What Does a UX Designer in Digital Learning Do?
Each time you visit a website, take an online course or use an app on your phone, you are having an interaction with a product. And this interaction, known as a user experience, was most likely created by a User Experience Designer.
User Experience Designers, or UX Designers, are behind the development, design and optimisation of the interactions that users have with digital products, such as digital courses. Within digital learning and L&D, UX Designers are responsible for ensuring that digital courses are enjoyable, accessible, useful for the learner and help meet the learning objectives.
Since UX Designers within L&D are a bridge between people and learners, they have a hugely important function in many organisations. However, there are various other reasons to consider a career as a UX Designer. The job satisfaction, earning potential and employment rate are three reasons why it was listed on Glassdoor’s 50 Best Jobs in America for 2022 list.
A career in UX design for digital learning is multifaceted, lucrative and can be highly rewarding for individuals interested in both people and technology. But what exactly does a UX Designer in digital learning do? In this article, we’ll break down what a career as a UX Designer in digital learning entails and what you can expect if you’re considering becoming one.
What is UX design within digital learning?
UX design refers to the process of researching, designing, testing and optimising experiences for digital product users. Although UX design is more in demand than ever, the term has actually been in use for over 30 years. It was the designer and cognitive psychologist, Don Norman, who coined “user experience design” while working at Apple. He believed there should be a field that encompassed all aspects of users’ interactions with products – and not only the usability and interface design.
Within digital learning, the aim of UX design is to improve the learner’s experience of a course or training through making it more enjoyable, user-friendly and valuable. It involves considering learner motivations, goals and behaviours, and designing courses and training based on these factors. UX design is also evidence-based and relies on experimentation, testing and data analysis to determine the effectiveness of a design. Continuously iterating learning materials is another important element of UX design.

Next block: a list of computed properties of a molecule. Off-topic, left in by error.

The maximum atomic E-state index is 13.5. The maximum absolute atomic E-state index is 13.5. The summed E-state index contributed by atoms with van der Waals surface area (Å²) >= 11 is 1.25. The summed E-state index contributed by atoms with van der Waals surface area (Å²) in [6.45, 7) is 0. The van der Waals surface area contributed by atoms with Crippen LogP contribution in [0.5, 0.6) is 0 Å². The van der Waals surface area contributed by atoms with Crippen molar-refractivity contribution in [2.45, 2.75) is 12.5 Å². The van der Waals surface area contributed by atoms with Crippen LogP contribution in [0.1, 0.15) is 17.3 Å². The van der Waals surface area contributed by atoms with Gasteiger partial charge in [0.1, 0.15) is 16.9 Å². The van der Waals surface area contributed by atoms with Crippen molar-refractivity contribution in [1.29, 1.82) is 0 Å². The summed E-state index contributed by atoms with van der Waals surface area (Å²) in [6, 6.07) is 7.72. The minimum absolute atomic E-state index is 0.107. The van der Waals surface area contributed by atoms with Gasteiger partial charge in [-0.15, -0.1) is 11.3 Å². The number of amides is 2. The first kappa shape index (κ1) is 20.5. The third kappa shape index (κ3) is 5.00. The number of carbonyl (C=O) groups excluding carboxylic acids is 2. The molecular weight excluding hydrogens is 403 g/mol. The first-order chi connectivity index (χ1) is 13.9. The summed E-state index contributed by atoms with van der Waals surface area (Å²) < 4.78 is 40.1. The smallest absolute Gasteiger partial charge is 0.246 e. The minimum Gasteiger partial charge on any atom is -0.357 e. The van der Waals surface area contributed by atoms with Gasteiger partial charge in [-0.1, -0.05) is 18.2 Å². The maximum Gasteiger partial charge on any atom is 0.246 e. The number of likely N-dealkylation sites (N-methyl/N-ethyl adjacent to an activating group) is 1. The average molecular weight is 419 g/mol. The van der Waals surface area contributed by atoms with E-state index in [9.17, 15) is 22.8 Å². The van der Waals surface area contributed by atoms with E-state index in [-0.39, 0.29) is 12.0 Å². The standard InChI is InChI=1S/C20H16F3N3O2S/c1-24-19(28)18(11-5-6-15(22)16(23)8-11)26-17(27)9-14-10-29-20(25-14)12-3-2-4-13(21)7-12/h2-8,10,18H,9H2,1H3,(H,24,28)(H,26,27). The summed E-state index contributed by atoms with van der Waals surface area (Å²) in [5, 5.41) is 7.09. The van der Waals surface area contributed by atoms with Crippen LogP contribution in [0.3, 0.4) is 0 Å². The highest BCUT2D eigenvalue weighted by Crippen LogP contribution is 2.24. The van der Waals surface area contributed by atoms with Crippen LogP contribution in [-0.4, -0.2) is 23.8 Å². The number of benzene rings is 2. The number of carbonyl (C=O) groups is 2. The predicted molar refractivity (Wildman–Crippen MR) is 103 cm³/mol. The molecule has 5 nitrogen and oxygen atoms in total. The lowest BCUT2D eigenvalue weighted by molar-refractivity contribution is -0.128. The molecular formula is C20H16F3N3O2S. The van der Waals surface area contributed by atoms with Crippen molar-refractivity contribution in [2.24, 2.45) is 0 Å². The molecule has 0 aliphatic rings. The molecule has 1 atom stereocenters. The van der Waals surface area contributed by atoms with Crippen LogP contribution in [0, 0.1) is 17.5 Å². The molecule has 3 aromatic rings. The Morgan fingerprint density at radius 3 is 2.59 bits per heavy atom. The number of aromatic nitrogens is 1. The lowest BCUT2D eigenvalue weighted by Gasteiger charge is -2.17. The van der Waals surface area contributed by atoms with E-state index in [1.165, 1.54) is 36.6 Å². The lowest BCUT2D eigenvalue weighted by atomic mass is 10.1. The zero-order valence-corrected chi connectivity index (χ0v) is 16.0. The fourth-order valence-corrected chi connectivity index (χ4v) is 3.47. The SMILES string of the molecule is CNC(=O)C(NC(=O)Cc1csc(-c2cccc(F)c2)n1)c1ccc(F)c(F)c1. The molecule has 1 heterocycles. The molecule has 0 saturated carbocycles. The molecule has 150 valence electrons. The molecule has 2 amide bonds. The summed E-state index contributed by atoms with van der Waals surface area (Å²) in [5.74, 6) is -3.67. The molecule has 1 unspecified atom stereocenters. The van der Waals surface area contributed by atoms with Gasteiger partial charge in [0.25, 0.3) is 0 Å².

What does a UX Designer in digital learning do?
The majority of UX designers work with online courses, web-based products and mobile apps. However, unlike Graphic Designers or UI Designers, who focus more on the visual and aesthetics of user interfaces, a UX Designer in digital learning is interested in the entire experience of the learner.
UX Designers ensure that the course or training is not only visually appealing, but also provides value and is easy for the learner to use and navigate. Therefore, the role is typically multifaceted and requires a mix of various types of tasks. Below is a breakdown of some of the general day-to-day responsibilities of a UX Designer in digital learning.
1. Conduct learner research
One of the key responsibilities in many UX design roles involves performing user research. As UX design is evidence-based, UX Designers rely on both quantitative and qualitative data to learn about their learners’ needs and behaviour. Some examples of user research employed by UX Designers are card sorting, focus groups and surveys.
2. Create user personas
After UX Designers have conducted research to better understand their learners, many create user personas, or learner personas if they work within L&D. Although user personas are fictional, they are based on targeted user groups, and help UX Designers better understand how to meet their learners’ needs and reach their learning objectives.
3. Build information architecture
Information architecture refers to how the information and content within a digital course is structured and organised. An important part of a UX Designer’s job is designing the course in a way that makes it easy for learners to navigate and effectively find information.
4. Design wireframes
Once the information architecture is determined, UX Designers would typically create wireframes, which are layouts of how the content will be displayed within the course. Wireframing is a hugely important part of developing eLearning courses, as it ensures the information is displayed in a way that is beneficial and intuitive for the learner.